He left for France, arriving first in Lyon, and thereafter settling for a time (1580–1581) in Toulouse, where he took his doctorate in theology and was elected by students to lecture in philosophy. It seems he also attempted at this time to return to the Catholic fold, but was denied absolution by the Jesuit priest he approached. When religious strife broke out in the summer of 1581, he relocated to Paris. There he held a cycle of thirty lectures on theological topics, and he also began to gain fame for his prodigious memory. Bruno's feats of memory were based, at least in part, on his elaborate system of mnemonics, but some of his contemporaries found it easier to attribute them to magical powers. His talents attracted the benevolent attention of the king Henry III. The king summoned him to the court. Bruno subsequently reported "I got me such a name that King Henry III summoned me one day to discover from me if the memory which I possessed was natural or acquired by magic art. I satisfied him that it did not come from sorcery but from organised knowledge; and, following this, I got a book on memory printed, entitled The Shadows of Ideas, which I dedicated to His Majesty. Forthwith he gave me an Extraordinary Lectureship with a salary."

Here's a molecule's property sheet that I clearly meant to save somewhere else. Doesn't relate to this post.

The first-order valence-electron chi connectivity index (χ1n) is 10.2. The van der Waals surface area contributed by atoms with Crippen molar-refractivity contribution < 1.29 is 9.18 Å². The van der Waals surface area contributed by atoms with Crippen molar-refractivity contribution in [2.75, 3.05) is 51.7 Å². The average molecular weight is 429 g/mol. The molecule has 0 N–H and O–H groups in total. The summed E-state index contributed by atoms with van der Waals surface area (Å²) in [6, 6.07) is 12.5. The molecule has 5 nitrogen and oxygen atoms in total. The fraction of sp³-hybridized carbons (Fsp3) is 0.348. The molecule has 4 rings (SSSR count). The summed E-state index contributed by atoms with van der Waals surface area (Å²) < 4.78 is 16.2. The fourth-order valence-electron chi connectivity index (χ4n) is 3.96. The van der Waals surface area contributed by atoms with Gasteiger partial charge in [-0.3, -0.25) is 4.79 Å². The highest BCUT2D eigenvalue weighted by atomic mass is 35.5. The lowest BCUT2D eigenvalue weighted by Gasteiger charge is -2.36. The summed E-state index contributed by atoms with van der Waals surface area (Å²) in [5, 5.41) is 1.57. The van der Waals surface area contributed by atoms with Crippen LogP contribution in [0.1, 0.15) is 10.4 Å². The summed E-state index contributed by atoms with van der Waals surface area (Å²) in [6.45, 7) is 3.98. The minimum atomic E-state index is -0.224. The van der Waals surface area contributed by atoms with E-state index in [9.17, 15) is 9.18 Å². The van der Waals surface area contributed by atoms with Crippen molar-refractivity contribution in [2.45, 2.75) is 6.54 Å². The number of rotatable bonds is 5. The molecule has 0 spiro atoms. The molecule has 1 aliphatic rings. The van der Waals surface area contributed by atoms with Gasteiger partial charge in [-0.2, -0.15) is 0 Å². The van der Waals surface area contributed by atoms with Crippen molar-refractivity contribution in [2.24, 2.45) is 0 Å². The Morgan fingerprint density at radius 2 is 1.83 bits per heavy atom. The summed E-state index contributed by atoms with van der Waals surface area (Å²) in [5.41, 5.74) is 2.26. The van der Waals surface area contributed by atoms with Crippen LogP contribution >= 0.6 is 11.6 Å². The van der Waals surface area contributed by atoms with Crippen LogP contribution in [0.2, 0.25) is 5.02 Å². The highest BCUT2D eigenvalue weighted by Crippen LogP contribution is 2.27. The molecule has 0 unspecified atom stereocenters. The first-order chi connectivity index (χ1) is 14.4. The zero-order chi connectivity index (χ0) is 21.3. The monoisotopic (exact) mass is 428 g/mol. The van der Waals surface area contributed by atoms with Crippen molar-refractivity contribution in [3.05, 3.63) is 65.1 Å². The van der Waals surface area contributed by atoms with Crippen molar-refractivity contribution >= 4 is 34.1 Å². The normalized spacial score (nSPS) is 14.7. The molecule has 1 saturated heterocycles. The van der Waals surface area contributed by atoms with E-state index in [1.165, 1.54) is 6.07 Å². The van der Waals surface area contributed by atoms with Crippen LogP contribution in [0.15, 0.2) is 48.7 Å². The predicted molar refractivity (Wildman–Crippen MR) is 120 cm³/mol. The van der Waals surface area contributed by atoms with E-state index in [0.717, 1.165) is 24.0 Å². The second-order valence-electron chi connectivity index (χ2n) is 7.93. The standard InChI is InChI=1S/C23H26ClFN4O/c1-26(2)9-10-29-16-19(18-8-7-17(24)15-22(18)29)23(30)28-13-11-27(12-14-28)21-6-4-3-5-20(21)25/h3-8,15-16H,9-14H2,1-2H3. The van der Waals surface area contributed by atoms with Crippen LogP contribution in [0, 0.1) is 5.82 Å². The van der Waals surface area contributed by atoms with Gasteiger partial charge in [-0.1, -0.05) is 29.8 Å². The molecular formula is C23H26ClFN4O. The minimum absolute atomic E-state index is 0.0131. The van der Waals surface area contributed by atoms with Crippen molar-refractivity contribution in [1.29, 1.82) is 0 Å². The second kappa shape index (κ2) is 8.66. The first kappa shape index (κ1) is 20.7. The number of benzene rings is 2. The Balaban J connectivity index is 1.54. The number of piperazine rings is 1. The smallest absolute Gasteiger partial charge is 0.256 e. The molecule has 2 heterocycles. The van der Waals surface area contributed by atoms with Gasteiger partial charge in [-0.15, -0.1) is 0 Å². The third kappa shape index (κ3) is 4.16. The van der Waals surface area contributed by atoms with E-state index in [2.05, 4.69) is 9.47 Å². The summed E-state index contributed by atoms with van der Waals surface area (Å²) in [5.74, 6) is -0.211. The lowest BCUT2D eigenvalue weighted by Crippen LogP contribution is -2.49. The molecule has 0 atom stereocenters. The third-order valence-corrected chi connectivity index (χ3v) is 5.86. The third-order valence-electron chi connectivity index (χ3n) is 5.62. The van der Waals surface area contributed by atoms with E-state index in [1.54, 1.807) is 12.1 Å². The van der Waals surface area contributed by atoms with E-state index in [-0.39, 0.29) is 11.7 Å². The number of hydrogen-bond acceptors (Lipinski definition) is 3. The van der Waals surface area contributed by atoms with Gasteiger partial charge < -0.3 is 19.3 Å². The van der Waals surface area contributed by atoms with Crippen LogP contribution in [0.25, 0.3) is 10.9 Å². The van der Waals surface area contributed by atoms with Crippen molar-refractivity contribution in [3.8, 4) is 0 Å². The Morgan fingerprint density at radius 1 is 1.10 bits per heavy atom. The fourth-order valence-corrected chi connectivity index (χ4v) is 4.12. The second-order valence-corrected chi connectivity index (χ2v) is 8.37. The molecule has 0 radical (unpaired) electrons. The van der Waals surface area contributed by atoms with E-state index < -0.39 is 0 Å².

In Paris Bruno enjoyed the protection of his powerful French patrons. During this period, he published several works on mnemonics, including De umbris idearum (On The Shadows of Ideas, 1582), Ars Memoriae (The Art of Memory, 1582), and Cantus Circaeus (Circe's Song, 1582). All of these were based on his mnemonic models of organised knowledge and experience, as opposed to the simplistic logic-based mnemonic techniques of Petrus Ramus then becoming popular. Bruno also published a comedy summarizing some of his philosophical positions, titled Il Candelaio (The Torchbearer, 1582). On The Shadows of Ideas was dedicated to King Henry III. In the 16th century dedications were, as a rule, approved beforehand, and hence were a way of placing a work under the protection of an individual. Given that Bruno dedicated various works to the likes of King Henry III, Sir Philip Sidney, Michel de Castelnau (French Ambassador to England), and possibly Pope Pius V, it is apparent that this wanderer had experienced a meteoric rise and moved in powerful circles.